Art & Soul Ashland is attracting enthusiastic First Friday crowds with work by multiple artists, wine and light refreshments, and live music. First Friday will be held from 5 to 8 p.m. Friday, Nov. 4.
When you drive by the mural on the South Mountain Avenue side of Ashland High School, you might glance at the portraits, recognize one or two of the faces, then wonder who the rest of those people are. If you would like to learn a little about each of them, here is an introduction to the life and work of each person portrayed in the mural.
Photographer Christopher Briscoe was supposed to return to Ashland after spending time documenting the plight of Ukrainian refugees in Poland. Instead, he cancelled his ticket, got out of his “comfort zone” and crossed the border into war-torn Ukraine to find what stories his camera could capture.
“The Truth to Power club hoped to involve local residents with a community painting day. Their vision for the mural is to have it be an educational and motivating presence to reduce racism locally — both within the high school and the greater Ashland community. Involving as many locals as possible in the mural creation would contribute to their vision.”
Members of Ashland High School’s Native American Student Union and the AHS Equity, Diversity, and Inclusion Committee recently finished the first stage of installation of a hand-carved canoe known as “Otterlifter” in front of the high school. AHS will hold a formal celebration to unveil the canoe to the community on Thursday, Oct. 6, preceding Indigenous People’s Day weekend.
Oil paintings by Marilyn Briggs and sculptures by Elizabeth York will be on display during a First Friday Artwalk reception at Studio 151 on Friday, Aug. 5. Artwalk runs from 5 to 8 p.m. the First Friday of each month. This month’s Artwalk guide lists 25 galleries, studios and associates participating throughout Ashland.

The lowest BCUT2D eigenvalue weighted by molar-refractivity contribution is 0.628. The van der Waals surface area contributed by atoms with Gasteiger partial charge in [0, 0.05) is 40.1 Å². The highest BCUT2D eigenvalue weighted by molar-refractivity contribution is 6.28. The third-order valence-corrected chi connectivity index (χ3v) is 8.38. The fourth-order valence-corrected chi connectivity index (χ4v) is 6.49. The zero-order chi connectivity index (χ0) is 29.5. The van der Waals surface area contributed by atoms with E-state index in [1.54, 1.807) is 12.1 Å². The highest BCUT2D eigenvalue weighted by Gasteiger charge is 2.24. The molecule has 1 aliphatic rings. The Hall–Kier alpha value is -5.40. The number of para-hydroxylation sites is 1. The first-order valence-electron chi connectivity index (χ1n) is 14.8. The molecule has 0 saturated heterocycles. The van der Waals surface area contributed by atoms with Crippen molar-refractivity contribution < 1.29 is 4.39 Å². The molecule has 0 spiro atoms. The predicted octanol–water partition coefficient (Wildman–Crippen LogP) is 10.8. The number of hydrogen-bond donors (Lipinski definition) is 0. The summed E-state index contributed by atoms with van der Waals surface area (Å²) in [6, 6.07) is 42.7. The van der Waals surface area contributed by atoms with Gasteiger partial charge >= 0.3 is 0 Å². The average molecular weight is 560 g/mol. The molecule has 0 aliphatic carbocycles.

A sculpture called “The Journey,” depicting 12 characters representative of life’s stages, had quite a journey of its own before it was unveiled at a small ceremony on June 18 at a quiet, park-like location nestled between the Blue Giraffe Spa, Plaza Inn and Suites and Ashland Creek at 51 Water St., just across the creek from the public parking area on Water Street under the Lithia Way overpass.
Sixty-five artists use 350 pieces to illustrate what they call a desperate struggle for survival, largely unseen, going on all around us, in “Pollinator Anthology.” The new book is celebrated in a trio of upcoming events at CatalystAshland, where the gallery space will be open during the First Friday Artwalk from 4 to 7 p.m. Friday, June 3.
Longtime SOU Professor Edwin Battistella, author of several widely known books, retires this month after 22 years at the university. In this profile, he reflects on all he has achieved and what he is looking forward to next.
Senior-ranking Southern Oregon University faculty and staff who are already considering retirement in the next 18 months are being asked to make their decision official by Jan. 12 to lessen the estimated blow of upcoming cuts to rightsize the university from its projected $13 million to $14 million deficit by summer 2024.
The Havurah Synagogue will host a benefit concert featuring renowned pianist Alexander Tutunov, the Siskiyou Violins, and concert violinist Faina Podolnaya on Thursday, Dec. 15. Proceeds will benefit Ukrainian refugees now living in the Rogue Valley.
The authors of a natural history book about the Klamath Mountains will discuss the geological feature at a free talk from 7 to 9 p.m. Saturday, Dec. 3, at the Southern Oregon University Science Building, 1250 Ashland St., Room 151.